Charities/Volume 13/Number 10/The Struggle in the Family Life

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2904771Charities, vol. 13, no. 10 — The Struggle in the Family Life1904Mary Eliza McDowell

The Struggle in the Family Life.

It is said that the criminals of the cities come from the ranks of the children of the immigrants, not from the immigrants themselves. Those who live near these transplanted people tell us of the struggle in the family life between the standards of the old country father and mother and those of the children who have learned the language and caught the spirit of the new country, and have become the important factor in the family life.

The child stands between the new life and its strange customs; he is the interpreter; he often is the first breadwinner; he becomes the authority in the family.

The parents are displaced because they are helpless, and must trust the children. This superficial, though very practical superiority forces the children and parents into a false position with relation to each other and towards the outside world. The parents have religious and social ideals, and an impassioned faith that in America is to be found liberty and independence. The children's ideals are formed by the teachers, the politicians and often the saloonkeepers. The parents ideals are discredited; they are old fashioned; in some way the children enter into their parents' vague desire for freedom, but it becomes to them such freedom as is hurriedly realized in a do-as-you-please philosophy. They have lost the restraints of an old community feeling that surrounded the parents in their old home and have not yet become rooted in the new restraints by the public opinion of a neighborhood they do not know. The parents' values are belittled and their loyalties scorned. "Shut up talking about Bohemia," said a boy to his mother who was shedding homesick tears as she spoke of the beauties of her old home. "We are going to live in America, not in Bohemia." She had the vision of beauty, while she was living in the sordid ugliness of the stockyard district of Chicago, and her boy could never have her vision.

The children are determined to drop the mother tongue, and they very soon learn English, while the parents are past the age when it is easy to acquire a new language. One often hears of children refusing to answer in the language of the family. Everything seems to be done to develop and educate the children, for getting that this cannot be done for the child independently of the family or the community. The school, the church, the social settlement all emphasize the child's importance. The parents are ignored, left behind and the breach between the new and the old in the family is not spanned as yet by any of the agencies in the community.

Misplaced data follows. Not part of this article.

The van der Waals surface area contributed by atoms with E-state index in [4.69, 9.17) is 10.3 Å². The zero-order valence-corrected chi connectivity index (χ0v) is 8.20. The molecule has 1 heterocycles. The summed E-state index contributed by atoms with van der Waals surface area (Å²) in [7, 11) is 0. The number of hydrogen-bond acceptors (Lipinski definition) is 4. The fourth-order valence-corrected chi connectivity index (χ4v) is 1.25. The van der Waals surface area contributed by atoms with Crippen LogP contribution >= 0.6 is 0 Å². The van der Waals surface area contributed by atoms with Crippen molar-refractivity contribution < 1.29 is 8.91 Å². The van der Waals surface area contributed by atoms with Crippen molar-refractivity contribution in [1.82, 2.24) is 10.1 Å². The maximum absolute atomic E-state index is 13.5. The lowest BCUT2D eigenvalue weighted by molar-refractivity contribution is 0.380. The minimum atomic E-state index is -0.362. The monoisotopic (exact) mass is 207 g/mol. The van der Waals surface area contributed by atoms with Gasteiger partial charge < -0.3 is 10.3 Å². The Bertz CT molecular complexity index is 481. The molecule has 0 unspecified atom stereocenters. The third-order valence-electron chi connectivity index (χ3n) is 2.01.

The American citizen in the making is left to become a rather pert, important self-deceived young person because he has been isolated in his education. How shall this breach be bridged? What is done will be experimental, but something must be done for the situation is serious and often tragic. The public school lectures given in the foreign tongues to adults are suggestive, and lead one to ask why not enlarge the usefulness of the schoolhouse to meet the need of foreign families.

To begin the bridge from the child's side: cannot the parents, their home country, its beauties, its heroes, legends, stories, history, songs, be made of interest to the children? Will it not place the parents in an atmosphere of poetry of idealization and make them an important factor to the children? Admiration is a strong element in education. Win back the parental authority by admiring all that is admirable in their past. Create a historic perspective that will give self-respect to the new citizenship and will lead to respect for authority in the home and the state.

Start the bridge from the side of the parent by giving to them in their native tongue, American history, constitutional history, old country songs, old country art, etc., with that of the new scenes, country.

Let the parents and children together have a special life in the schoolhouse, bring them together in social relation with English-speaking teachers and friends, let them sing together the national songs of America and of the old lands.

Patriotic Americans may think this dangerous and say the English language is the only one that must be used in the schools, forgetting that this closes all avenues of culture to the adult foreigners. It is more dangerous not to supply this great need of the hungry hearts of the homesick old country parents who are losing their grip on their children. The too early developed young Americans must gain reverence for their parents, and for authority in the home or we shall have an increase of lawlessness. Open the schools for the foreign parents who, with their children, may learn what true freedom is and what American hospitality is. What the new patriotic societies are doing for Americans, we can do for the foreigners: recall the best of their past, recognize their heroes and start an impulse of admiration for all that is noble in the old and the new.

This work is in the public domain in the United States because it was published before January 1, 1929.

The longest-living author of this work died in 1936, so this work is in the public domain in countries and areas where the copyright term is the author's life plus 87 years or less. This work may be in the public domain in countries and areas with longer native copyright terms that apply the rule of the shorter term to foreign works.

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